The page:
cells treated with radiation only, and those pretreated with suramin prior to irradiation. Points represent the mean value of three
separate experiments. Bars, SE.
that identifies apoptosis at the single-cell level (Fig.
2B). As shown in Figure 2A, there was a gradual increase in the number of apoptotic cells with increasing
periods of time postirradiation, which was entirely
blocked when cells were treated with suramin prior to
irradiation. Since radiation-induced DNA damage
most frequently occurs when cells are in the G2 phase
of the cell cycle [2], suramin pretreatment of an asynchronous population of radiosensitive cells (possibly
by preventing cell entry into G2) abrogates the apoptotic effects of radiation, possibly through various radiation protection mechanisms activated intracellularly [15].
Protein phosphorylation is an early signal in the
generation of positive growth signals [6]. In this study
we investigated whether transient protein phosphorylation changes are potentially involved in signaling
apoptotic cell death in human prostate cancer cells
following exposure to ionizing irradiation. Exponentially growing cultures of PC-3 cells were irradiated
(600 cGy) and were subsequently analyzed for proteins with increased levels of phosphotyrosine. Figure
3 (top) reveals an immunoblot analysis of protein
phosphorylation status using a specific anti-phosphotyrosine antibody. A significantly increased reactivity
with a protein of Mr 34,000 was initially observed as
early as 10 min after irradiation and then declined
after 60 min. Reprobing the filters with an antibody
against the p34cdc2 kinase revealed a signal that was
entirely superimposed to that obtained for the protein
(Mr 34,000) with the predominant tyrosine phosphorylation (Fig. 3, bottom). The observation that there was
no significant change in p34cdc2 protein levels in the
control and irradiated cells implicates p34cdc2 as a substrate for increased tyrosine phosphorylation following exposure to ionizing radiation. A similar phosphorylation pattern was obtained with increasing
Transient p34cdc2 Phosphorylation Signals Apoptosis in Response to Radiation
Fig. 2. Induction of apoptosis in prostate cancer cells following exposure to ionizing irradiation. A: PC-3 cells were exposed to a single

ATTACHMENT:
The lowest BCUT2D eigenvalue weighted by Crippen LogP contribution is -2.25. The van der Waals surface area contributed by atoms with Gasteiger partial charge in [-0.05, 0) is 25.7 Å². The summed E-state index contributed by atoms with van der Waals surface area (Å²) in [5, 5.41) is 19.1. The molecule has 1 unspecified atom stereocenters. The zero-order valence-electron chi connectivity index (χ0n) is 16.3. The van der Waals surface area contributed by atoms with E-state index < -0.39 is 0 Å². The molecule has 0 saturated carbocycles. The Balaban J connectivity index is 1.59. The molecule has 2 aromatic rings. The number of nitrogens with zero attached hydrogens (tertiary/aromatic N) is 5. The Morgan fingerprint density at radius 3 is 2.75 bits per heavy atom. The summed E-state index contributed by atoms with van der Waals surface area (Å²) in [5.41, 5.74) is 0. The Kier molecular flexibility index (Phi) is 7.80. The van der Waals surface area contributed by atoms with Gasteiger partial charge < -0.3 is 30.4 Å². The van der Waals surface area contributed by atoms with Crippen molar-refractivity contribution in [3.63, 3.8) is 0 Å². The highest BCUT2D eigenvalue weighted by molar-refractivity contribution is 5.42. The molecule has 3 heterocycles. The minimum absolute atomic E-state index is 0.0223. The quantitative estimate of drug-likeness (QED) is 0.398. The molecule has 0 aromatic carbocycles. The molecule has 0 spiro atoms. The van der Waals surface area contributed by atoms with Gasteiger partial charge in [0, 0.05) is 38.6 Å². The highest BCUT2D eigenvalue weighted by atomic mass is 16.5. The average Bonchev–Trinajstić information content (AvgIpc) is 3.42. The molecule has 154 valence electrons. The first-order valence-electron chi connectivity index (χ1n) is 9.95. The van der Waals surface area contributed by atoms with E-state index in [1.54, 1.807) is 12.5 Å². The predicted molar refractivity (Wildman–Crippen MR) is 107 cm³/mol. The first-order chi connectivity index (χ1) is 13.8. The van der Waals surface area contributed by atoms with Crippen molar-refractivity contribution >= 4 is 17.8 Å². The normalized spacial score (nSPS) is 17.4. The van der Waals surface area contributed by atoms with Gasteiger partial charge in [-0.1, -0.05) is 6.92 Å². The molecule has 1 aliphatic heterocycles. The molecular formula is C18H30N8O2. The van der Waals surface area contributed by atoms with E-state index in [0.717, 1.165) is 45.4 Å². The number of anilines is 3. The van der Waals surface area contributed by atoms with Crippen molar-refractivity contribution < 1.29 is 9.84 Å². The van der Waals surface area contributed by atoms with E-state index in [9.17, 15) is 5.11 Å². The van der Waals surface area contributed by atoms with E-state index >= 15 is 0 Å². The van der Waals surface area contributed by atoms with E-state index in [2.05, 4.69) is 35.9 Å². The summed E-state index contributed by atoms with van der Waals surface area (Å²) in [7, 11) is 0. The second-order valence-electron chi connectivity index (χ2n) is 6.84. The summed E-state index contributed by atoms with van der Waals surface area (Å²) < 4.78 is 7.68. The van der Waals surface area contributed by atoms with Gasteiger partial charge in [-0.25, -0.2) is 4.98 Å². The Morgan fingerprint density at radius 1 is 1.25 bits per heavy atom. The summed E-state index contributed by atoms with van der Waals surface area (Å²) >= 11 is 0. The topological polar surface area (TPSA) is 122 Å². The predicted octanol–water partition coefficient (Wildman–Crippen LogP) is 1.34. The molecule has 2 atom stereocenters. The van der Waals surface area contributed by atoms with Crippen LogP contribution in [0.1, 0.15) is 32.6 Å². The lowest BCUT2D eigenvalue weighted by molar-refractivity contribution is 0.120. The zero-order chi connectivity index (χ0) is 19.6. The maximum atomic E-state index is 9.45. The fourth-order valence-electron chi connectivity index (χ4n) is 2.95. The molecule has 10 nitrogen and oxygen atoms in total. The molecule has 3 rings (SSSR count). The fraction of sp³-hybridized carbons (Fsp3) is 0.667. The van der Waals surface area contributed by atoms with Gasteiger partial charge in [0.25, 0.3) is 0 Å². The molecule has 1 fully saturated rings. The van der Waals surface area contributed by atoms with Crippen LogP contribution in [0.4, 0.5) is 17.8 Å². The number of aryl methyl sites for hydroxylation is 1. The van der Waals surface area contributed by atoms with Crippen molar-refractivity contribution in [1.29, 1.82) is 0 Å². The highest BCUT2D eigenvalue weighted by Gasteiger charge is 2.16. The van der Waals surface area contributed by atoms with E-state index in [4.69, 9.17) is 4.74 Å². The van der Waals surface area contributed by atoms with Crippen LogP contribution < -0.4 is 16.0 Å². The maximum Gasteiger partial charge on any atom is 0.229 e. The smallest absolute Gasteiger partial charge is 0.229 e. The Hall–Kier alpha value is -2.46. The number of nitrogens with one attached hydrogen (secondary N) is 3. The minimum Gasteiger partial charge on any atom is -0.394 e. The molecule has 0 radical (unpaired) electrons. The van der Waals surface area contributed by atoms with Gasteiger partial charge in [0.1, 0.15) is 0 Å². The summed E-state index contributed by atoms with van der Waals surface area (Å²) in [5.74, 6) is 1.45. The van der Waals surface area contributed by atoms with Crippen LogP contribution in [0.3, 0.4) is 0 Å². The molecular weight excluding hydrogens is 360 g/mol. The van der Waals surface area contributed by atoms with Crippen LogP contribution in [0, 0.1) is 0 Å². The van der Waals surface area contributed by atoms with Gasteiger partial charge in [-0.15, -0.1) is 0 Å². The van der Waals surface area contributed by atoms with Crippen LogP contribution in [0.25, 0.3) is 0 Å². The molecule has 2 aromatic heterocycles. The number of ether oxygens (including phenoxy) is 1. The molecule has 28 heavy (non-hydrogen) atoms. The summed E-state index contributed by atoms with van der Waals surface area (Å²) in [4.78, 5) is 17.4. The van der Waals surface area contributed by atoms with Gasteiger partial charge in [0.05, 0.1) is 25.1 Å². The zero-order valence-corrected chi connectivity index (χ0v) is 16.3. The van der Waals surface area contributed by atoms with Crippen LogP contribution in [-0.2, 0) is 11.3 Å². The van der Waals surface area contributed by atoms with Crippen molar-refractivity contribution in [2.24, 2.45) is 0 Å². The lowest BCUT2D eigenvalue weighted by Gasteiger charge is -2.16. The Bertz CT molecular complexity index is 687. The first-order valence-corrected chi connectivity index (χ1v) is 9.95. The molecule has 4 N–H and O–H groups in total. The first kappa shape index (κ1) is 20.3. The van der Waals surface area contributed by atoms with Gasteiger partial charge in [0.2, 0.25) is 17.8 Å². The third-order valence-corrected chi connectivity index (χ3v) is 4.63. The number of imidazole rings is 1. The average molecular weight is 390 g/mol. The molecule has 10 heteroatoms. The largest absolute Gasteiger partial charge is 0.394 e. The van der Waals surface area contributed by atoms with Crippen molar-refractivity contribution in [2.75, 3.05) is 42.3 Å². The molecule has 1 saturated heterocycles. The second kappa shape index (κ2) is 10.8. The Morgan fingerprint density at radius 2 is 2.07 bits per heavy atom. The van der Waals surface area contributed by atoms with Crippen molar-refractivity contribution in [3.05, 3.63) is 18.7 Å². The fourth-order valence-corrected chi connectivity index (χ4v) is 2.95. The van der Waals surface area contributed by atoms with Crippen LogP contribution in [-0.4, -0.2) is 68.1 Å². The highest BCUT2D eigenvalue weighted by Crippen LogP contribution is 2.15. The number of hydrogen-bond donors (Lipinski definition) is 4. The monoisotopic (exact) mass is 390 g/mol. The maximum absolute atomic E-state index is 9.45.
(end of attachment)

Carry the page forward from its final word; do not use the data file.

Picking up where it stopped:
radiation dose (600 cGy), with or without pretreatment with suramin (300 µg/ml, for 3 days). Cells exhibiting DNA fragmentation (as
detected by ApoTag fluorescence staining) were determined among a population of 300–400 cells at 1, 3, 6, 12, and 24 hr postirradiation.
Values represent the number of apoptotic cells expressed as percentage of the total number of cells counted. B: A representative field of
irradiated PC-3 cells (at 24 hr postirradiation), indicating single apoptotic cells as identified by the fluoroscein ApoTag technique. ×400.
Suramin pretreatment completely abrogated the radiation-induced tyrosine phosphorylation of p34cdc2,
irrespective of the time or the radiation dose (Fig.
4A,B). The observation that both processes, tyrosine
phosphorylation of p34cdc2 and apoptosis activation in
response to radiation, are inhibited by suramin pretreatment, suggests that they share a functional relationship. Since suramin causes a G1 arrest [17], this
rapid phosphorylation change probably occurs in cells
that had entered the G2 phase of the cell cycle. Flow
cytometric analysis is currently being performed to
confirm that the observed phosphorylation changes
occur in G2-phase cells.
Fig. 3. Ionizing irradiation induces transient tyrosine phosphorylation of a Mr 34,000 protein substrate. PC-3 prostate cancer
cells were exposed to ionizing irradiation (600 cGy), cell lysates
were prepared at indicated times, and soluble proteins (100 µg)